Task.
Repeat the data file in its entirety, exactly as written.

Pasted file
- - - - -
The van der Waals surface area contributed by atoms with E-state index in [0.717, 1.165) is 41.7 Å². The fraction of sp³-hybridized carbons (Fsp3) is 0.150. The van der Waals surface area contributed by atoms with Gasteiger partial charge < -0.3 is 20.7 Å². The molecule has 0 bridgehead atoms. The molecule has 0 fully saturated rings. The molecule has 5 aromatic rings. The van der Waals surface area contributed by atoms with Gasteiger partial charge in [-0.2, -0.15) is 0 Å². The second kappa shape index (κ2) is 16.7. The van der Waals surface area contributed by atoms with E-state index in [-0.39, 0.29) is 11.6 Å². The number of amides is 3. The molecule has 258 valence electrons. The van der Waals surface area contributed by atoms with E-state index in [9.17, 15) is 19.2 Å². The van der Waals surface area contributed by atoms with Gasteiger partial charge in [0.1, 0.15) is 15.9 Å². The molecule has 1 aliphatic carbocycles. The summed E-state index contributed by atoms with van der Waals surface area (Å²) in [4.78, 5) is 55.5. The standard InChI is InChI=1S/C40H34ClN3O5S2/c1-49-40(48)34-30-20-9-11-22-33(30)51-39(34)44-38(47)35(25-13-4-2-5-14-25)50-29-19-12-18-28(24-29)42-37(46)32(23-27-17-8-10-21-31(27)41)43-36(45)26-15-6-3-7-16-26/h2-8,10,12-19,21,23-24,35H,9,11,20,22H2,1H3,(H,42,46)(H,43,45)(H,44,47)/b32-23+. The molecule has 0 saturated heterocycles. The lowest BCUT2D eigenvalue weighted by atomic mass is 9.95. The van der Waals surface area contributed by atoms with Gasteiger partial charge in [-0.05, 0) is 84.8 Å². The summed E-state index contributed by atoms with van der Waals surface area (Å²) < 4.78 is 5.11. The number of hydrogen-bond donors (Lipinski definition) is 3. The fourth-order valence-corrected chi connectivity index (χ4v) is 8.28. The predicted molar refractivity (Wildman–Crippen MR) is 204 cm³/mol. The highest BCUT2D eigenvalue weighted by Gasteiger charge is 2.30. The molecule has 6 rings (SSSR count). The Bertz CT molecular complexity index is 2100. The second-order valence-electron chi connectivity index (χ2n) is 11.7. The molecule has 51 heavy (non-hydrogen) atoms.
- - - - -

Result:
The van der Waals surface area contributed by atoms with E-state index in [0.717, 1.165) is 41.7 Å². The fraction of sp³-hybridized carbons (Fsp3) is 0.150. The van der Waals surface area contributed by atoms with Gasteiger partial charge < -0.3 is 20.7 Å². The molecule has 0 bridgehead atoms. The molecule has 0 fully saturated rings. The molecule has 5 aromatic rings. The van der Waals surface area contributed by atoms with Gasteiger partial charge in [-0.2, -0.15) is 0 Å². The second kappa shape index (κ2) is 16.7. The van der Waals surface area contributed by atoms with E-state index in [-0.39, 0.29) is 11.6 Å². The number of amides is 3. The molecule has 258 valence electrons. The van der Waals surface area contributed by atoms with E-state index in [9.17, 15) is 19.2 Å². The van der Waals surface area contributed by atoms with Gasteiger partial charge in [0.1, 0.15) is 15.9 Å². The molecule has 1 aliphatic carbocycles. The summed E-state index contributed by atoms with van der Waals surface area (Å²) in [4.78, 5) is 55.5. The standard InChI is InChI=1S/C40H34ClN3O5S2/c1-49-40(48)34-30-20-9-11-22-33(30)51-39(34)44-38(47)35(25-13-4-2-5-14-25)50-29-19-12-18-28(24-29)42-37(46)32(23-27-17-8-10-21-31(27)41)43-36(45)26-15-6-3-7-16-26/h2-8,10,12-19,21,23-24,35H,9,11,20,22H2,1H3,(H,42,46)(H,43,45)(H,44,47)/b32-23+. The molecule has 0 saturated heterocycles. The lowest BCUT2D eigenvalue weighted by atomic mass is 9.95. The van der Waals surface area contributed by atoms with Gasteiger partial charge in [-0.05, 0) is 84.8 Å². The summed E-state index contributed by atoms with van der Waals surface area (Å²) < 4.78 is 5.11. The number of hydrogen-bond donors (Lipinski definition) is 3. The fourth-order valence-corrected chi connectivity index (χ4v) is 8.28. The predicted molar refractivity (Wildman–Crippen MR) is 204 cm³/mol. The highest BCUT2D eigenvalue weighted by Gasteiger charge is 2.30. The molecule has 6 rings (SSSR count). The Bertz CT molecular complexity index is 2100. The second-order valence-electron chi connectivity index (χ2n) is 11.7. The molecule has 51 heavy (non-hydrogen) atoms.